Search Engine Technology in the Future

December 10, 2010 | by

An online software program which function is to search for websites with the input of keywords, retrieving a list of information relevant to the keywords, called hits, is known as a search engine. To do this the search engine sends out a spider that crawls the internet, gathering all possible documents related to the search.

A program contained within the search engine, the indexer, then compiles the returned documents into an index based on the keywords found in each. This helps the search engine to return optimum results each and every query. The entire process can be summarized as follows. First, an online user inputs the query line a search request. Then the software thereafter scans its indexes for documents to retrieve in answer to the query. The procedure can be described as a series of web crawling, database scanning, processing, relevancy assessment and data retrieval to produce optimum search results. In displaying results to the user, the program even arranges the hits in order of relevance, the most relevant appearing foremost in the list.

The goal of each and every search engine is to give the user the best hits in as efficient and timely manner as possible.

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What website visitors usually gripe about

A lot of internet users find that they have to be lucky to get the exact results they need when using any search engine. What many people do is they input their query and wait for the program to return results that hopefully contain what they asked for. A lot of computer experts agree that this is the usual practice.

In reality, what search engines attempt to do is merely optimize hits. This helps the program to better understand the objective of the query, and retrieve desirable data as opposed to irrelevant results.

On the other hand, it can be said that even veteran web users at times do not know how to input an effective query. It is also true that search engines, for all their usefulness, have their own faults. An alarming trend nowadays is that search engines are charging fees to businesses using them at an increased rate. As they gear more toward this setup, query results are often inclined to suggest pages related to the advertisers, and less often return useful information which the user really needs.

What needs to be improved in search engine technology?

The process behind each search engine query is sophisticated, but there is still much room for improvement. The most obvious areas for fine-tuning include query caching, index creation and updating, and better disk allocation.

A great deal doing is for search engine developers to produce better algorithms to update indexes, reload older web pages and add new pages. The capability to do image scans is one important upgrade that should be available to search engine users soon.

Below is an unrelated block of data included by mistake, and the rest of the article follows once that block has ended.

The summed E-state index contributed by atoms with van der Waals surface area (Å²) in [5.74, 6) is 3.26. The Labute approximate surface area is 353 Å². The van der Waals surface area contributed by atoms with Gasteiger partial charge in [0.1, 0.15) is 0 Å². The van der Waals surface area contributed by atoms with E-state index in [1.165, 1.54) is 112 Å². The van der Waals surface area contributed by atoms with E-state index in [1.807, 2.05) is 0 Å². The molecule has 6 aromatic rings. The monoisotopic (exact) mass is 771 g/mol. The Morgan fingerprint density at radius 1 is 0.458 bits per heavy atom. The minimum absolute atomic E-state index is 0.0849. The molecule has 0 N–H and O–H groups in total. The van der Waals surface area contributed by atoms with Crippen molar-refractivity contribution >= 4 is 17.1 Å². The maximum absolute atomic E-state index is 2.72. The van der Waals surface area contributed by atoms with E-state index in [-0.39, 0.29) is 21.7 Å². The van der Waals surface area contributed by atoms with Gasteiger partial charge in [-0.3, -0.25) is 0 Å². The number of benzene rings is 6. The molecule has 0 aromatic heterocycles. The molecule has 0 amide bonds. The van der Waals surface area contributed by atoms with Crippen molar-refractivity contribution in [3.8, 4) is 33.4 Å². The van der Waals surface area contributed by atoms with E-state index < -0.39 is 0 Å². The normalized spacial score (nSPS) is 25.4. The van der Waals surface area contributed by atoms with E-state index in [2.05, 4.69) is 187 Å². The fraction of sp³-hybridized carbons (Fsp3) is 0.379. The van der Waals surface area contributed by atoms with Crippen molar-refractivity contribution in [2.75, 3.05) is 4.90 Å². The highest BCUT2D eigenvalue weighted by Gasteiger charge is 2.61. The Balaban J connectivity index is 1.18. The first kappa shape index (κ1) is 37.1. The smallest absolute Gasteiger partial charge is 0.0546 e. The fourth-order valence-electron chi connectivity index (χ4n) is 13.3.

Another aspect that needs improvement is link structure and text organization. There is a notion that Google’s Page Rank system is capable of being tailored according to a user’s personal preferences. This can be done by orienting search queries based on the home page or any bookmarks that the user may have added. Proxy caches may also be improved and in the future creating and maintaining search databases using them may be possible.

Arguably the one most important objective is for search engines to return the most accurate and precise results derived from an increasingly expanding Internet. Developments should touch on tweaking abilities such as page rank, anchor text, and proximity information. Web page scanning, advanced search tools and indexing functions should also be restructured.

Furthermore, experts agree that search engines should be able to do link and dynamic content tracking better. Quite possibly this will entail a new program being developed, at a premium, which will monitor the movements of the search engine spider.

Search engine technology of the future

Even with the influx of smaller search engines in the internet, the burden to take the technology to greater heights still remains with the big-league players like Google, Yahoo and Microsoft.

Information technology specialists think that the current software machinery behind search engines will become vastly superior in the near future. However, this new technology might come at the price of users giving much in the way of privacy protection.

Imagine if Google were to have the ability to monitor and log all the websites visited and all the searches made by a user. A personalized database such a capability will produce could vastly enhance search engine retrieval for that particular user in terms of relevance. Compared to the convenience and satisfaction derived from an enhancement, letting slip a modicum of private information is a small price to pay.


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